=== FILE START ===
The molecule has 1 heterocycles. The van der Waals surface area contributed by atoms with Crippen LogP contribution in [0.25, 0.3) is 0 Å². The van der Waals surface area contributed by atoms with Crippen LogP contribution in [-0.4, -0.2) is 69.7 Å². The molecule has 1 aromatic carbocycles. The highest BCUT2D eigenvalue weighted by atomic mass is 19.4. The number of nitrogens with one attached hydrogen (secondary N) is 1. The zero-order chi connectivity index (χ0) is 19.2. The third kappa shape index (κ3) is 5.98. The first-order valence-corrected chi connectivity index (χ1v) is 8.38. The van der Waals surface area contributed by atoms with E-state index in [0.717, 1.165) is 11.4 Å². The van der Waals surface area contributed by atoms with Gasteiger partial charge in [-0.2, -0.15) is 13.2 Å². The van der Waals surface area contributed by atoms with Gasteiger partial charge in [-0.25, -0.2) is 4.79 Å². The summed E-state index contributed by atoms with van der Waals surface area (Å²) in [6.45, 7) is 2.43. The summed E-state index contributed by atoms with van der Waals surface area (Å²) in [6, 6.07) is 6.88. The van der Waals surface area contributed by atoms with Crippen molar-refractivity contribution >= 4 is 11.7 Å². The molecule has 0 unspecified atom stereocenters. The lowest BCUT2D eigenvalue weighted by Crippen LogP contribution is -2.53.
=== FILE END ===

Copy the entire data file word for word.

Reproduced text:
The molecule has 1 heterocycles. The van der Waals surface area contributed by atoms with Crippen LogP contribution in [0.25, 0.3) is 0 Å². The van der Waals surface area contributed by atoms with Crippen LogP contribution in [-0.4, -0.2) is 69.7 Å². The molecule has 1 aromatic carbocycles. The highest BCUT2D eigenvalue weighted by atomic mass is 19.4. The number of nitrogens with one attached hydrogen (secondary N) is 1. The zero-order chi connectivity index (χ0) is 19.2. The third kappa shape index (κ3) is 5.98. The first-order valence-corrected chi connectivity index (χ1v) is 8.38. The van der Waals surface area contributed by atoms with E-state index in [0.717, 1.165) is 11.4 Å². The van der Waals surface area contributed by atoms with Gasteiger partial charge in [-0.2, -0.15) is 13.2 Å². The van der Waals surface area contributed by atoms with Gasteiger partial charge in [-0.25, -0.2) is 4.79 Å². The summed E-state index contributed by atoms with van der Waals surface area (Å²) in [6.45, 7) is 2.43. The summed E-state index contributed by atoms with van der Waals surface area (Å²) in [6, 6.07) is 6.88. The van der Waals surface area contributed by atoms with Crippen molar-refractivity contribution >= 4 is 11.7 Å². The molecule has 0 unspecified atom stereocenters. The lowest BCUT2D eigenvalue weighted by Crippen LogP contribution is -2.53.